Top 30 Digital Housing Providers: Judges’ insight

Ahead of the reveal of the first ever Top 30 Digital Housing Providers list, we’ve asked a selection of our expert judges to share their insight into how the sector is faring when it comes to digital – and the key issues it will need to be aware of over the coming year

Why is it important for social landlords invest in their digital and technical infrastructure?

Customers increasingly expect their landlord to be accessible and easy to do business with. Customers expect the same experience they get when they engage with their bank, amazon, or utility suppliers like British Gas. Staff expect to have decent kit and systems that enable them to do their job, not hinder them.

Caroline Gitsham, Consultant, Caroline L Gitsham Consulting Ltd

At this moment in time, providing a seamless, easy-to-use digital offer for residents is vital, as well as for staff. COVID has escalated any developments around this, and the need to remain connected at our most challenging time ever faced has brought about seismic change, very quickly for lots of providers.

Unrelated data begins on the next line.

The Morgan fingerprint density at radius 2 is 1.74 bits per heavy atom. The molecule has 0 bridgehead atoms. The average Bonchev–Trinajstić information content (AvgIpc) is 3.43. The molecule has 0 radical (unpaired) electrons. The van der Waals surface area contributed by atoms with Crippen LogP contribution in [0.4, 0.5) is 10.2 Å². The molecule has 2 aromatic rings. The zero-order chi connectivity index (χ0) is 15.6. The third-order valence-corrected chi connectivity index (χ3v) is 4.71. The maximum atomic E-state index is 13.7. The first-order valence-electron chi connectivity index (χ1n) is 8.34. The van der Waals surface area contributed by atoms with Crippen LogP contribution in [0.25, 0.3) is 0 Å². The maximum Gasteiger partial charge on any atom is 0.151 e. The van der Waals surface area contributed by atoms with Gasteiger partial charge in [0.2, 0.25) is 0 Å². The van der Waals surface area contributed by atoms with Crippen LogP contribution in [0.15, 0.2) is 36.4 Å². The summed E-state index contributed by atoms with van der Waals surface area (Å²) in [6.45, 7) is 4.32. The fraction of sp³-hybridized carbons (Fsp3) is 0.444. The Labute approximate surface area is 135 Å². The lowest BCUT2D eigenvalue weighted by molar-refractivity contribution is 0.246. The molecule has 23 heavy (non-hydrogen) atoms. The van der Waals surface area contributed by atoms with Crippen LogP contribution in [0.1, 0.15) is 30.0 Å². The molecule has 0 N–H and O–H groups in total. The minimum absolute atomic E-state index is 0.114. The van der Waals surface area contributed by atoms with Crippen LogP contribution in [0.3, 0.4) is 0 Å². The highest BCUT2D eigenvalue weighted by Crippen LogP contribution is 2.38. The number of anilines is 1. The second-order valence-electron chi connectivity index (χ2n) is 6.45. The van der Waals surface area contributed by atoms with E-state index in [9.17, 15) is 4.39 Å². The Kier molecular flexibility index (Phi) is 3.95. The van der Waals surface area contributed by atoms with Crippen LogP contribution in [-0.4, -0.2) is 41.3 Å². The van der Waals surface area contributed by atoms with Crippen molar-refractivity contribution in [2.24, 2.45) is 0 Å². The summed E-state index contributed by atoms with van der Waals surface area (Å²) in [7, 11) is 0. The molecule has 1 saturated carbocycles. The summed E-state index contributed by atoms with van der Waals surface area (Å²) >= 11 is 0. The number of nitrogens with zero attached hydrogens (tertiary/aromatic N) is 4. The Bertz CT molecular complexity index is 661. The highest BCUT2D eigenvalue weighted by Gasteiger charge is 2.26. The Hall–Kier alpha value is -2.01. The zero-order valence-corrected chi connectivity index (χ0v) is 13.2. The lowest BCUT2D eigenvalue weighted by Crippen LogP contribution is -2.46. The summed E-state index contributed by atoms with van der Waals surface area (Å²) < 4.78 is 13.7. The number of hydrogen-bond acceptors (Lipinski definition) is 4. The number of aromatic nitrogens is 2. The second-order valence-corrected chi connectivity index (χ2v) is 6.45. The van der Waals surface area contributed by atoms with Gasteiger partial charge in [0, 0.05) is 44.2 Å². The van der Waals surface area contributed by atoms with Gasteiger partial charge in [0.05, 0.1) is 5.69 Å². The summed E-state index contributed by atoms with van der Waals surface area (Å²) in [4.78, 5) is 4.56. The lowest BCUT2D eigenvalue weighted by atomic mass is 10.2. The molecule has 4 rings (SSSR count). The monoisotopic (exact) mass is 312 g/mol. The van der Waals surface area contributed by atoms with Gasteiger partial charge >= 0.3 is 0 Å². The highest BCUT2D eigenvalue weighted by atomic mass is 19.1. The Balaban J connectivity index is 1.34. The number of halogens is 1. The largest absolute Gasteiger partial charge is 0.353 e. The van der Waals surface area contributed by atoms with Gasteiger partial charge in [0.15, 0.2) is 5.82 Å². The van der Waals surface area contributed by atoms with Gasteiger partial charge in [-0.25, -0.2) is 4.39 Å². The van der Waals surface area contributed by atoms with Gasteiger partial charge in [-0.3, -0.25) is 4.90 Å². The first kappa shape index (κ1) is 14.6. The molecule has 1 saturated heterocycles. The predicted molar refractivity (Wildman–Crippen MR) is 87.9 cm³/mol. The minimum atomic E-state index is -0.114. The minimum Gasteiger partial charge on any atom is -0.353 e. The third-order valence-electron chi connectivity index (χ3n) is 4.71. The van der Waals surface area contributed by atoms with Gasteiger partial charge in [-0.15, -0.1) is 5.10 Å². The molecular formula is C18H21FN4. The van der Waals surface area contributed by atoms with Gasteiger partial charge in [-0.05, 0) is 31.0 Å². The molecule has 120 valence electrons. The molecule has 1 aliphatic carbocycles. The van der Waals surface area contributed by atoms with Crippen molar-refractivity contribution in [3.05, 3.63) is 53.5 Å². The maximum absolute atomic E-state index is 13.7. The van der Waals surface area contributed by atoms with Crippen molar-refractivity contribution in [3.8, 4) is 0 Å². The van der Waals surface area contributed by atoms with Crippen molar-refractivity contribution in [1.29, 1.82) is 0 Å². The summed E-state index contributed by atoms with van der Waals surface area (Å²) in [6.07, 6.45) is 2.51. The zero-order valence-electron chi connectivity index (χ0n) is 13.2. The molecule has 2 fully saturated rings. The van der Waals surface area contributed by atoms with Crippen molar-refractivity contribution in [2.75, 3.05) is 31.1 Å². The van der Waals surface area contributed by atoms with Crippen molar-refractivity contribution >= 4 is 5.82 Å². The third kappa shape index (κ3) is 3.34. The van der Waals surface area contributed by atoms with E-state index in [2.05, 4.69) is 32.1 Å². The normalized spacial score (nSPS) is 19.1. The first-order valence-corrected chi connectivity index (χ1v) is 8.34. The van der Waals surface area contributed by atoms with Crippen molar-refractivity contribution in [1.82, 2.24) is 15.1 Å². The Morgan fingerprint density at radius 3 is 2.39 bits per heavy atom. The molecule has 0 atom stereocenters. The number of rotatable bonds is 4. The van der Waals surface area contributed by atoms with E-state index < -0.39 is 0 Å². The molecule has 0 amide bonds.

Bethany O’Malley, Digital Manager, CIH

Supports the ability of residents to access services on line and with self-service. Helps older people stay safe and independent. Allows the ability to spot has boiler failures of lift outages before they occur. Allows staff to readily access information to support their ability to deliver services.

Phil Morgan, Consultant, Phil Morgan Ltd

What digital challenges have social landlord had to face over the past year?

Not having the right gear, i.e. hardware and software, to enable staff to work easily from home – or anywhere for that matter. I think there is also a cultural challenge to be aware of, as well as a digital challenge.

Getting staff set up to work from home, creating the right systems, and providing the right technology are all up there. There’s also the ongoing challenge of engaging with residents and getting them digitally active, especially when it comes to resident involvement and scrutiny.